With the help of a magnetic field, tiny robots on the nanoscale can kill bacteria deep inside the teeth. Researchers at the Indian Institute of Science (IISc) Bengaluru did this study.
Millions of people get root canal treatments every year to get rid of tooth infections. The technology could make it easier for the millions of people in India who need root canals to get the care they need. They are also working on making a new kind of medical device that can be put in the mouth.
- IISc scientists have developed nano-sized robots that can eliminate bacteria inside teeth and improve root canal procedures.
- Nano-sized robots controlled by a magnetic field can kill bacteria deep inside teeth and improve root canal procedures, according to IISc Bengaluru researchers.
- Millions of people get root canals for tooth infections.
- The team used the magnetic field to heat the nanobots’ surfaces, killing adjacent bacteria.
- The researchers are also working on novel medical equipment that will allow dentists to inject and operate nanobots within teeth during root canal treatments.
Scientists at IISc have made nano-sized robots that can kill bacteria deep inside the teeth and make root canal treatments more likely to work.
Researchers at the Indian Institute of Science (IISc) Bengaluru have found that tiny robots that can be moved with the help of a magnetic field can help kill bacteria deep inside the teeth and make root canal treatments work better.
Millions of people get root canal treatments every year to get rid of tooth infections. The procedure involves removing the infected pulp and the soft tissue inside the tooth and flushing the tooth with antibiotics or chemicals to kill the bacteria that cause the infection.
But the treatment doesn’t always get rid of all the bacteria. This is especially true for antibiotic-resistant bacteria like Enterococcus faecalis, which hide in tiny canals in the tooth called dentinal tubules.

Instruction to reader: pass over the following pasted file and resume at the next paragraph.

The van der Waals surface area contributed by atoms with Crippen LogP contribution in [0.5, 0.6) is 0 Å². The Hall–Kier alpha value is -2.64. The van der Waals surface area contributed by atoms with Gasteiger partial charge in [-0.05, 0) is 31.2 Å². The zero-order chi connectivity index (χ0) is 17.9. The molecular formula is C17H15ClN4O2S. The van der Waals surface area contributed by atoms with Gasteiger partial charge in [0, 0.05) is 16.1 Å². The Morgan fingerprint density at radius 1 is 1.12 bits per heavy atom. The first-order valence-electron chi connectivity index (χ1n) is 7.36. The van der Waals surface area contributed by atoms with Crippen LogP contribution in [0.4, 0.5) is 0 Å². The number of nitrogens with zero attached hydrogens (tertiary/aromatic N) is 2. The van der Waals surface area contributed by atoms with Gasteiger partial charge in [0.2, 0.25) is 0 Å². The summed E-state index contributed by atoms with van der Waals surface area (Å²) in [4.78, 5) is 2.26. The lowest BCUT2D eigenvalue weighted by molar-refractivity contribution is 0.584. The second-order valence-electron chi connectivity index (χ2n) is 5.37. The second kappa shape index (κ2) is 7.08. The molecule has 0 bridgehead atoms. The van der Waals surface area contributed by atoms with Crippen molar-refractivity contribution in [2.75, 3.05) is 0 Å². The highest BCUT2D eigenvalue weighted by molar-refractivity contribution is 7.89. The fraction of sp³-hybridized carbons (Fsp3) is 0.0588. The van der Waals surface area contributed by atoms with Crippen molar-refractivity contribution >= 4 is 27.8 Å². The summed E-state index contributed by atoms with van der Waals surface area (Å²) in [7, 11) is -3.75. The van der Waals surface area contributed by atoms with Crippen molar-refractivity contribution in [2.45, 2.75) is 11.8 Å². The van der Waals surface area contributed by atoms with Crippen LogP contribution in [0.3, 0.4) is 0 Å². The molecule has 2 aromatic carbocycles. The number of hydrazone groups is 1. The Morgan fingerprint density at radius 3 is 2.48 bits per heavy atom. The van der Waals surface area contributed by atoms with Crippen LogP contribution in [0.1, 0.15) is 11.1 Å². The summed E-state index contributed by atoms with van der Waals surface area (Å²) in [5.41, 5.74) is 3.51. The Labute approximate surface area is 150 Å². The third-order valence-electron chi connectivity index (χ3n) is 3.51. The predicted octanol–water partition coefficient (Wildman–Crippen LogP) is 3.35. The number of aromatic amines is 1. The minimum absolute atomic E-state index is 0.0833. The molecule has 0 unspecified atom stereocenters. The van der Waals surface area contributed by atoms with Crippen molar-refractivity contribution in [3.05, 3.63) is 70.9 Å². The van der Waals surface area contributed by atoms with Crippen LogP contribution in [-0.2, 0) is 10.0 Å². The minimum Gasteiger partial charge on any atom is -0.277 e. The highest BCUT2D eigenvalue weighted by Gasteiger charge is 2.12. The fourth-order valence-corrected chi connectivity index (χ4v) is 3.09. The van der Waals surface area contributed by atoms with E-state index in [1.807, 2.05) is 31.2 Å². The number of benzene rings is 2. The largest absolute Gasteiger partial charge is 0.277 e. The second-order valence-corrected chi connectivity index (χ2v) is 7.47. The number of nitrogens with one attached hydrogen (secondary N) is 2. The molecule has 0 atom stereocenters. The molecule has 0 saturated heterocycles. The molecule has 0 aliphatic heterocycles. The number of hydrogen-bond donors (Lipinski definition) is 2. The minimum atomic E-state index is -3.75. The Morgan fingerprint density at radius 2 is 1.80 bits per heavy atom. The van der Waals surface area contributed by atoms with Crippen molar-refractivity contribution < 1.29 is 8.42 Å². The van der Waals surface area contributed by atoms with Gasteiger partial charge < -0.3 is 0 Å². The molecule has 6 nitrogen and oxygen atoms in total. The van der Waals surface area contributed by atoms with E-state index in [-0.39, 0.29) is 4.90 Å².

“There are very small tubules in the dentin, and bacteria live deep in the tissue. The way things are done now is not good enough to kill the bacteria inside, “Shanmukh Srinivas, a Research Associate at the Centre for Nano Science and Engineering (CeNSE) and co-founder of Theranautilus, a startup that was started at the IISc and is run by IISc, said this.
In the study published in the journal Advanced Healthcare Materials, the researchers made helical nanobots out of silicon dioxide coated with iron. These nanobots can be controlled by a device that creates a low-intensity magnetic field.
The nanobots were then put into tooth samples taken out, and their movements were followed with a microscope.
By changing the magnetic field frequency, the researchers were able to make the nanobots move wherever they wanted and go deep into the dentinal tubules.
“We’ve also found out that we can get them back; we can pull them out of the patient’s teeth, Srinivas said.
“The team was able to change the magnetic field in a way that caused the nanobots’ surfaces to heat up, killing bacteria nearby. No other technology on the market can do this, “Debayan Dasgupta, a co-founder of Theranautilus and a researcher at CeNSE, said.
Scientists have used ultrasound or laser pulses to make shockwaves in the fluid used to flush out bacteria and dead tissue. This was done to make root canal treatment more effective.
But these pulses can only reach a distance of 800 micrometers and lose their power very quickly. The nanobots were able to go much deeper, up to 2,000 micrometers.
The researchers said that using heat to kill the bacteria is also safer than using harsh chemicals or antibiotics.
They used mice to test the dental nanobots and found that they were safe and worked well.
The researchers are also working on a new medical device that can easily fit inside the mouth and let the dentist inject and move nanobots inside the teeth during root canal treatment.
“This technology is almost ready to be used in a clinical setting. Even three years ago, this seemed like something from the future. Ambarish Ghosh, a professor at CeNSE, said that it is exciting to see how a simple scientific question turns into a medical treatment that could help millions of people in India alone.
Dasgupta D, Peddi S, Saini DK, Ghosh A, Mobile Nanobots for Prevention of Root Canal Treatment Failure, Advanced Healthcare Materials (2022).